Tuesday, 30 June 2015

Housekeeping - Week 15 Year 2

For your easy reference, the following is a list of weeks and years with their corresponding date:

10 July 2016 - 15th Sunday in Ordinary Time Year C
11 July 2016 - Monday of Week 15 Year 2
12 July 2016 - Tuesday of Week 15 Year 2
13 July 2016 - Wednesday of Week 15 Year 2
14 July 2016 - Thursday of Week 15 Year 2
15 July 2016 - Friday of Week 15 Year 2

15th Sunday in Ordinary Time Year C

Some of us would still remember our catechism classes or in some cases even at RCIA sessions, where we are reminded of what we can or cannot do as Christians. For example, some of us recall being told that we cannot eat meat on Fridays; or that if we have committed a serious sin we should go for confession first before going for communion; or that we must go to church every Sunday or every day if possible; so many do's and don'ts which could go on and on. It seems as if being Christian means observing so many laws and restrictions, making life appearing to be stifling or suffocating for some. But is Christian living merely about keeping laws? Well, yes and no, since Christian living actually demands that we keep one Law, which is Love, of which must be the basis of all other laws.

Today's Gospel tells us of three different persons who came across a man who had been robbed, beaten up, and left for dead. The first two persons, the priest and the Levite, who walked pass the person in distress, were not being 'bad' people, so to speak, but they were actually merely trying to be good Jews, since to them, keeping the Law was more important. This is because, to the Jews, to touch someone who was covered in blood would be to touch someone considered 'unclean.' The Samaritan, on the other hand, is an outsider, a non-Jew. Yet, it is this Samaritan who reaches out to help the man in need. He goes out of his way to make sure that the man's well-being is taken care of till the man makes a full recovery.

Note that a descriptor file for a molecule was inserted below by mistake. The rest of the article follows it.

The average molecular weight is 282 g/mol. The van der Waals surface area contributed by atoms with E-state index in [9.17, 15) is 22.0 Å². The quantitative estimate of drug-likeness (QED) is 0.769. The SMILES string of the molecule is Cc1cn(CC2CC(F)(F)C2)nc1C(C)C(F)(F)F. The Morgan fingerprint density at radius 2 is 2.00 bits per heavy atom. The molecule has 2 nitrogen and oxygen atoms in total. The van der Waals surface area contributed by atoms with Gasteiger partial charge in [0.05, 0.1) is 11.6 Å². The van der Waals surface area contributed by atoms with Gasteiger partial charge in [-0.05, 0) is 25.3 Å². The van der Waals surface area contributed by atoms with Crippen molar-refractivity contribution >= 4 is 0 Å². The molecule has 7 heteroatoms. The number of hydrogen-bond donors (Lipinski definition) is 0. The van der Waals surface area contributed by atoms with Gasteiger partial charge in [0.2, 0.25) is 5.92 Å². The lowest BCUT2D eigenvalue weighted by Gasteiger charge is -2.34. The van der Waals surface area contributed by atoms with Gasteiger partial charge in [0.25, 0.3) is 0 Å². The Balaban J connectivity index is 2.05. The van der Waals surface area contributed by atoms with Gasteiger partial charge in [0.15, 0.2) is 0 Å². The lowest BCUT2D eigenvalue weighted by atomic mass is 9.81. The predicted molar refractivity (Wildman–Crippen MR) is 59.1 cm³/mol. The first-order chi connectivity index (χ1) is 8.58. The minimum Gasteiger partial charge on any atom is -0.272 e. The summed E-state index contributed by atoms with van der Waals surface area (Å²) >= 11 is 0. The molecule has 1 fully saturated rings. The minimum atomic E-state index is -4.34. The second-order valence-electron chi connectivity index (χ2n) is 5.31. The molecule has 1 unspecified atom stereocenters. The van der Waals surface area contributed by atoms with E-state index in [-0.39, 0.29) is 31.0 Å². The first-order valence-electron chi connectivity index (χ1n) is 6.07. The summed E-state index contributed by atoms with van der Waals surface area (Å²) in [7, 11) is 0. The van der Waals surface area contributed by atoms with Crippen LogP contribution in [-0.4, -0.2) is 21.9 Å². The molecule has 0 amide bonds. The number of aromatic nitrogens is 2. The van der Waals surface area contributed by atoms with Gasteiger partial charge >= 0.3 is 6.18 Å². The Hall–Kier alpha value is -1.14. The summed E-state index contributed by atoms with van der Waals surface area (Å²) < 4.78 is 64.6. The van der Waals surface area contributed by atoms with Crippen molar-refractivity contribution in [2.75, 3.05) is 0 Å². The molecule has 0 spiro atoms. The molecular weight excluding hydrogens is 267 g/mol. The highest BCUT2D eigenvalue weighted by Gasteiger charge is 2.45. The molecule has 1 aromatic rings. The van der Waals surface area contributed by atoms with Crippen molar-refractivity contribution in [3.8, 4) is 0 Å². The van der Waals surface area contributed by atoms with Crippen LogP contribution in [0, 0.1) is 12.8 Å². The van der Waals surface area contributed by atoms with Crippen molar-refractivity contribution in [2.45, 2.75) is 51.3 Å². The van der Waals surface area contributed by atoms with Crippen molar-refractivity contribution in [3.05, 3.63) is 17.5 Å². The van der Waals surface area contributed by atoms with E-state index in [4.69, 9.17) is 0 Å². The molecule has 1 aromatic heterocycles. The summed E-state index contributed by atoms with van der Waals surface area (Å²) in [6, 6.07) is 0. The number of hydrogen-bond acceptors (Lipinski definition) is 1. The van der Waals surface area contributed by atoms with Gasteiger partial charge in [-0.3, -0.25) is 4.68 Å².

The Samaritan's generosity is an example of the kind love which Jesus speaks about in the Gospel, since as the first reading reminds us, "it is very near to you, it is in your mouth and in your heart for your observance." Love is not merely something we observe or do out of obligation, but must be freely given and freely received. Jesus is the perfect example of this love, by becoming man and dying on the cross for us, so that we may live. In His life and in His death, He was faithful to the greatest law, the greatest commandment, that is the law of love.

Today, let us follow the example of the Good Samaritan, and the example of Jesus, and not merely and blindly follow God's laws like the priest and the Levite. Instead, let us never forget to follow the greatest law of all, that is the law of Love.

Saturday, 27 June 2015

Housekeeping - Week 14 Year 2

For your easy reference, the following is a list of weeks and years with their corresponding date:

3 July 2016 - 14th Sunday in Ordinary Time Year C
4 July 2016 - Monday of Week 14 Year 2
5 July 2016 - Tuesday of Week 14 Year 2
6 July 2016 - Wednesday of Week 14 Year 2
7 July 2016 - Thursday of Week 14 Year 2